The Jazz Era and Cannabis: A Look Into Music, Culture, and Marijuana

black and white illustration art of African American people dancing to Jazz music on the street

When people think of Cannabis and music, reggae and rap are likely the first genres that come to mind. Bob Marley, Culture, and Snoop Dogg are just a few of the artists who have been linked to cannabis culture over the years. However, marijuana has a significant yet frequently overlooked role in the history and development of jazz music.

Where Did It All Begin?

Jazz music has been described as a “call for freedom” due to its roots in the Southern United States. Historically, jazz artists used the music as an outlet for the racial discrimination they were subjected to, especially in states such as Mississippi and Louisiana. It was the diversity of New Orleans, including people of African, French, Caribbean, Italian, German, Mexican, and Native American descent, that allowed this creative new genre to develop.

Jazz and Cannabis, an Unexpected Pair

In the early years, jazz was made for dancing, creating an underground culture rooted in freedom of expression. Its tremendous rhythmic variations and melodies allowed for creativity and expression through movement. It was not until later that it would become a genre to sit back and relax to. The most popular place at the time to get out and dance jazz was known as a tea pad— a place also known for selling marijuana. In these underground bars, one could find a joint for less than 25 U.S. cents. By 1930, it is believed that over 500 tea pads were running in New York City alone. The parallel between tea pads and cannabis became a key part of the jazz subculture.

Cannabis as a Legal Alternative 

The prohibition of alcohol in the U.S. in the early 20th century led to a surge in the use of alternative substances, with marijuana gaining popularity as a substitute for the banned beverage. From the 1920s until the 1937 Marijuana Tax Act (which criminalized the substance) many American jazz artists found creative refuge in cannabis. Louis Armstrong, amongst many more, is said to have dabbled with cannabis as a way to further his creativity while performing. 

Are Tea Pads Making a Comeback?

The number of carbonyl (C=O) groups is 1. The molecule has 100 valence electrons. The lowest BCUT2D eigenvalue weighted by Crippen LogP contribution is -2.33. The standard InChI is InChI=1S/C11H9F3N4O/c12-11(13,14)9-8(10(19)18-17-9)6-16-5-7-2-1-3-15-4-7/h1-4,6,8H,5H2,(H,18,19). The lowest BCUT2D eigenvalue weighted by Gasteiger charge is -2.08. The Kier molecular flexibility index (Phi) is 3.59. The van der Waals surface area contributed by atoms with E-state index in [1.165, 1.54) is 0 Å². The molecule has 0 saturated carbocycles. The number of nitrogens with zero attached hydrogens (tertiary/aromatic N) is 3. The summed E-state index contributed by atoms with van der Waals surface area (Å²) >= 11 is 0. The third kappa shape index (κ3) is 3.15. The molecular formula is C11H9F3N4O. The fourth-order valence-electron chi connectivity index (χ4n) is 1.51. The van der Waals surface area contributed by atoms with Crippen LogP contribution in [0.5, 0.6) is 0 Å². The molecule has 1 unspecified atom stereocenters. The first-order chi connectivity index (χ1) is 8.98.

A 2022 article suggests that tea pads might be the new consumption culture in the California area. These modern interpretations of traditional hangouts are reimagined to accommodate the growing acceptance and legalization of marijuana. While they have not taken off quite yet, these spaces are an appealing option for those who opt out of the traditional bar-hopping scene. 

Conclusion

The unexpected connection between jazz and cannabis reveals an unexpected intersection of cultural and historical elements in the United States in the early 20th century. While Bob Marley’s reggae is most often associated with marijuana, delving into the roots of jazz uncovers a surprising relationship that emerged from the diverse tapestry of New Orleans. Initially a call for freedom in the face of racial discrimination, jazz found an early home in the vibrant mix of cultures in the Southern United States. Thanks to the prohibition era and places such as tea pads, cannabis took a subculture swing within the jazz movement. 

© Kanab Inc. – Kanab Inc. is a Toronto based cannabis retail company that honors the historical significance and uses of the cannabis plant across cultures and civilizations. Kanab has now opened its first cannabis dispensary at the intersection of Don Mills Road and York Mills Road in North York region of Toronto, Ontario (South of 401, West of 404 / Don Valley Parkway, and East of Leslie). For more info, please visit: kanab.ca

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